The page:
Presumably in an effort to demonstrate how dedicated to ‘localism’ it is, the FCC apparently will enforce the public-file rule with a vengeance.
Only a few months ago, the FCC was getting lambasted by just about everybody – citizens, members of Congress, pundits, you name it – for abandoning the concept of “localism” in connection with its multiple ownership rules.
So what does the commission do? In October it whacks a couple dozen radio renewal applicants with fines for public — file violations in an in — your-face move that effectively snarls, “Yeah, we’ve got your localism, we’ve got it right here.”
How did we get to this point? What should licensees do in light of the FCC’s new interest in “localism”? What does it all mean?
To understand the recent fines, we have to go back to the 1980s, when the commission adopted the “post-card renewal.” Before then, a triennial renewal process involved a long-form application that required the compilation and submission of boatloads of detailed information about each station’s operations.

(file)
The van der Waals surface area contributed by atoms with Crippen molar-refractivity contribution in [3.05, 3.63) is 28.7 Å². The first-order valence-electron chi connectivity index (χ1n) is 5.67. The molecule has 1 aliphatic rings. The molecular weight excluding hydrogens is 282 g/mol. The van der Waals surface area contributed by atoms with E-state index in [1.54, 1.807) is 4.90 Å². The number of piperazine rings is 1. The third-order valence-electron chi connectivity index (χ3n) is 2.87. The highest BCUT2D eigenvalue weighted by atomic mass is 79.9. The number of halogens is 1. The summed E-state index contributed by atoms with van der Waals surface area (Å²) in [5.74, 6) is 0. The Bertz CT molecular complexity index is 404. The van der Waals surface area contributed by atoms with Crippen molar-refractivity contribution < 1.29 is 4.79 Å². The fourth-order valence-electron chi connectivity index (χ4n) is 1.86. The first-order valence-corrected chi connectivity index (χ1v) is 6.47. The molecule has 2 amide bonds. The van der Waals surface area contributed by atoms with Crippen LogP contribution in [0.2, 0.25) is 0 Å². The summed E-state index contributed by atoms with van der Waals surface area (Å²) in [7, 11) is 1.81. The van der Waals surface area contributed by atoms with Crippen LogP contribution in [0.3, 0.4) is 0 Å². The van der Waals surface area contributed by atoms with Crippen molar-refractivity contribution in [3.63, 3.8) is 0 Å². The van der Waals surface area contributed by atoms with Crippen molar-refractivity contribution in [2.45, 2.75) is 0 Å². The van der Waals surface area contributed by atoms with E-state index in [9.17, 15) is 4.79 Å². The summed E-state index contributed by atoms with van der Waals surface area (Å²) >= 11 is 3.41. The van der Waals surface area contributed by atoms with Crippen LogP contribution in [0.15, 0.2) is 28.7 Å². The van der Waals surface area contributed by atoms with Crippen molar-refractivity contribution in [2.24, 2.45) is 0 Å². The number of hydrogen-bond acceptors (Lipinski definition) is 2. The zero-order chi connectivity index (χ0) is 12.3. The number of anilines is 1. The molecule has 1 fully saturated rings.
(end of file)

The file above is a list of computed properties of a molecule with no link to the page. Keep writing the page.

In a hail of deregulatory rhetoric, the commission abandoned that “long-form” approach in favor of a simple postcard with a limited number of “yes/no” questions. It all seemed so easy.
But, as some observers warned years ago (including Team Cole’s Law, in these very pages in 1995), the seemingly easy “yes/no” questions set up a trap.
Time and place
For example, one question on the renewal form asks the renewal applicant to certify that “the documentation required (by the commission’s public-file rules) has been placed in the station’s public inspection file at the appropriate times.” Of course, the desirable answer to that question is “yes,” meaning that the applicant can certify that it has fully complied with the public-file rule.
But wait a minute. The public — file rule requires that the licensee prepare and place in its public file a significant number of different items at different times over the course of the eight — year license term. There are quarterly programs/issues reports, biennial ownership reports, EEO reports, correspondence from the audience, etc., etc.